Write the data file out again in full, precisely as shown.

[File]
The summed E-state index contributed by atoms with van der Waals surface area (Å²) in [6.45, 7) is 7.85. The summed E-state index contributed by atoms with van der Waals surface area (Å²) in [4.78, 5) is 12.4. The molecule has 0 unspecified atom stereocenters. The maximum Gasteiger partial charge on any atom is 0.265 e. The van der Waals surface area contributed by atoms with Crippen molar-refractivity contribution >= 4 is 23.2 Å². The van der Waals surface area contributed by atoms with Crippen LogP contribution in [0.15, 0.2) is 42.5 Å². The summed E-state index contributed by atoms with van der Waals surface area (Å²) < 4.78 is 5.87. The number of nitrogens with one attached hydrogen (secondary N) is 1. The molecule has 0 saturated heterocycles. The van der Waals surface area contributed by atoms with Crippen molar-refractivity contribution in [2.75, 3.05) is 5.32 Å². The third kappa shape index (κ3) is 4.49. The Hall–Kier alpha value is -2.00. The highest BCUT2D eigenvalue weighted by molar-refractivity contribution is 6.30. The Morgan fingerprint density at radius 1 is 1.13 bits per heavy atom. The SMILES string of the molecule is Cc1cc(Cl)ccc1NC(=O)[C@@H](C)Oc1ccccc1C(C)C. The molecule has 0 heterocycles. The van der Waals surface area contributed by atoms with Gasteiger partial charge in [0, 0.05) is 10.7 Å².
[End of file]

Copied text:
The summed E-state index contributed by atoms with van der Waals surface area (Å²) in [6.45, 7) is 7.85. The summed E-state index contributed by atoms with van der Waals surface area (Å²) in [4.78, 5) is 12.4. The molecule has 0 unspecified atom stereocenters. The maximum Gasteiger partial charge on any atom is 0.265 e. The van der Waals surface area contributed by atoms with Crippen molar-refractivity contribution >= 4 is 23.2 Å². The van der Waals surface area contributed by atoms with Crippen LogP contribution in [0.15, 0.2) is 42.5 Å². The summed E-state index contributed by atoms with van der Waals surface area (Å²) < 4.78 is 5.87. The number of nitrogens with one attached hydrogen (secondary N) is 1. The molecule has 0 saturated heterocycles. The van der Waals surface area contributed by atoms with Crippen molar-refractivity contribution in [2.75, 3.05) is 5.32 Å². The third kappa shape index (κ3) is 4.49. The Hall–Kier alpha value is -2.00. The highest BCUT2D eigenvalue weighted by molar-refractivity contribution is 6.30. The Morgan fingerprint density at radius 1 is 1.13 bits per heavy atom. The SMILES string of the molecule is Cc1cc(Cl)ccc1NC(=O)[C@@H](C)Oc1ccccc1C(C)C. The molecule has 0 heterocycles. The van der Waals surface area contributed by atoms with Gasteiger partial charge in [0, 0.05) is 10.7 Å².